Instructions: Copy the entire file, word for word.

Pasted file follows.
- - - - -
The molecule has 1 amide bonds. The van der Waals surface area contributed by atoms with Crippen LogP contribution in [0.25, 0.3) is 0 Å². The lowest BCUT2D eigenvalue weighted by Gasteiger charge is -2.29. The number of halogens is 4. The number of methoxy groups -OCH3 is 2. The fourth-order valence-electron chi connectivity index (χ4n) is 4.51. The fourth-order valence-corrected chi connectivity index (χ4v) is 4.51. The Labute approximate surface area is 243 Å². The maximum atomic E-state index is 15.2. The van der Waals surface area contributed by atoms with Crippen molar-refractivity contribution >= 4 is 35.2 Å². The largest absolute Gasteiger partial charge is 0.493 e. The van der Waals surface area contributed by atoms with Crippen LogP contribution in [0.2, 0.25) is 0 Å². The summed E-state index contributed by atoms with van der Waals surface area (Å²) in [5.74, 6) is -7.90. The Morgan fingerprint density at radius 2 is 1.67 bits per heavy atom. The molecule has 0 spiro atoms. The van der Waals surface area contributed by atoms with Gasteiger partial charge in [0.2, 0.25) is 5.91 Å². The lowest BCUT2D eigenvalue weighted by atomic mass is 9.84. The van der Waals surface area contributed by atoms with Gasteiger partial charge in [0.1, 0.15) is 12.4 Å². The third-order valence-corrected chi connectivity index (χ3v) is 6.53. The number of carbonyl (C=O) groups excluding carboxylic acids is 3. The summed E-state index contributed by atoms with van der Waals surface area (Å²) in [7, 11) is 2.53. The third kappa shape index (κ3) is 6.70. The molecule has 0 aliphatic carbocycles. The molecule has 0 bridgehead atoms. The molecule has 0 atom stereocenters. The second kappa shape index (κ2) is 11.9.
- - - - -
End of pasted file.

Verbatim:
The molecule has 1 amide bonds. The van der Waals surface area contributed by atoms with Crippen LogP contribution in [0.25, 0.3) is 0 Å². The lowest BCUT2D eigenvalue weighted by Gasteiger charge is -2.29. The number of halogens is 4. The number of methoxy groups -OCH3 is 2. The fourth-order valence-electron chi connectivity index (χ4n) is 4.51. The fourth-order valence-corrected chi connectivity index (χ4v) is 4.51. The Labute approximate surface area is 243 Å². The maximum atomic E-state index is 15.2. The van der Waals surface area contributed by atoms with Crippen molar-refractivity contribution >= 4 is 35.2 Å². The largest absolute Gasteiger partial charge is 0.493 e. The van der Waals surface area contributed by atoms with Crippen LogP contribution in [0.2, 0.25) is 0 Å². The summed E-state index contributed by atoms with van der Waals surface area (Å²) in [5.74, 6) is -7.90. The Morgan fingerprint density at radius 2 is 1.67 bits per heavy atom. The molecule has 0 spiro atoms. The van der Waals surface area contributed by atoms with Gasteiger partial charge in [0.2, 0.25) is 5.91 Å². The lowest BCUT2D eigenvalue weighted by atomic mass is 9.84. The van der Waals surface area contributed by atoms with Gasteiger partial charge in [0.1, 0.15) is 12.4 Å². The third-order valence-corrected chi connectivity index (χ3v) is 6.53. The number of carbonyl (C=O) groups excluding carboxylic acids is 3. The summed E-state index contributed by atoms with van der Waals surface area (Å²) in [7, 11) is 2.53. The third kappa shape index (κ3) is 6.70. The molecule has 0 aliphatic carbocycles. The molecule has 0 bridgehead atoms. The molecule has 0 atom stereocenters. The second kappa shape index (κ2) is 11.9.